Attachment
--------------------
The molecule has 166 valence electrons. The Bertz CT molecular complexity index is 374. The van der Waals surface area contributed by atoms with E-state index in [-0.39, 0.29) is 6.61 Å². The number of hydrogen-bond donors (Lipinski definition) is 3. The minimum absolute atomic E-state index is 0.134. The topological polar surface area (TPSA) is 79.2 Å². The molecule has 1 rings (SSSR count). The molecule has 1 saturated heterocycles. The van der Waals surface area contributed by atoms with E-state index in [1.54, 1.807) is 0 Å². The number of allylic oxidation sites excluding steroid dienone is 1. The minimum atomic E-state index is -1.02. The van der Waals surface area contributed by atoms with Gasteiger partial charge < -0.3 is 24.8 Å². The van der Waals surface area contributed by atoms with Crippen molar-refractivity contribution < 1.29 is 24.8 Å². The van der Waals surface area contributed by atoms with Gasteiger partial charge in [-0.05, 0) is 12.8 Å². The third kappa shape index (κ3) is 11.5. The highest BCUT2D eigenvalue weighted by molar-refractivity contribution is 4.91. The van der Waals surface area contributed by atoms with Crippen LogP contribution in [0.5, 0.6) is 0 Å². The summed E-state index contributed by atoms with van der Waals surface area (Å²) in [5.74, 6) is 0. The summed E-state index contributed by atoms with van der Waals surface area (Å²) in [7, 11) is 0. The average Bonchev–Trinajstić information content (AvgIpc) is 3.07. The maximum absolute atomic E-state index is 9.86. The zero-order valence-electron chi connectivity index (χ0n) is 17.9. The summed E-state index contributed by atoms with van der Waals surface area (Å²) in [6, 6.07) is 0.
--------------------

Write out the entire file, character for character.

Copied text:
The molecule has 166 valence electrons. The Bertz CT molecular complexity index is 374. The van der Waals surface area contributed by atoms with E-state index in [-0.39, 0.29) is 6.61 Å². The number of hydrogen-bond donors (Lipinski definition) is 3. The minimum absolute atomic E-state index is 0.134. The topological polar surface area (TPSA) is 79.2 Å². The molecule has 1 rings (SSSR count). The molecule has 1 saturated heterocycles. The van der Waals surface area contributed by atoms with E-state index in [1.54, 1.807) is 0 Å². The number of allylic oxidation sites excluding steroid dienone is 1. The minimum atomic E-state index is -1.02. The van der Waals surface area contributed by atoms with Gasteiger partial charge < -0.3 is 24.8 Å². The van der Waals surface area contributed by atoms with Crippen molar-refractivity contribution < 1.29 is 24.8 Å². The van der Waals surface area contributed by atoms with Gasteiger partial charge in [-0.05, 0) is 12.8 Å². The third kappa shape index (κ3) is 11.5. The highest BCUT2D eigenvalue weighted by molar-refractivity contribution is 4.91. The van der Waals surface area contributed by atoms with Crippen LogP contribution in [0.5, 0.6) is 0 Å². The summed E-state index contributed by atoms with van der Waals surface area (Å²) in [5.74, 6) is 0. The summed E-state index contributed by atoms with van der Waals surface area (Å²) in [7, 11) is 0. The average Bonchev–Trinajstić information content (AvgIpc) is 3.07. The maximum absolute atomic E-state index is 9.86. The zero-order valence-electron chi connectivity index (χ0n) is 17.9. The summed E-state index contributed by atoms with van der Waals surface area (Å²) in [6, 6.07) is 0.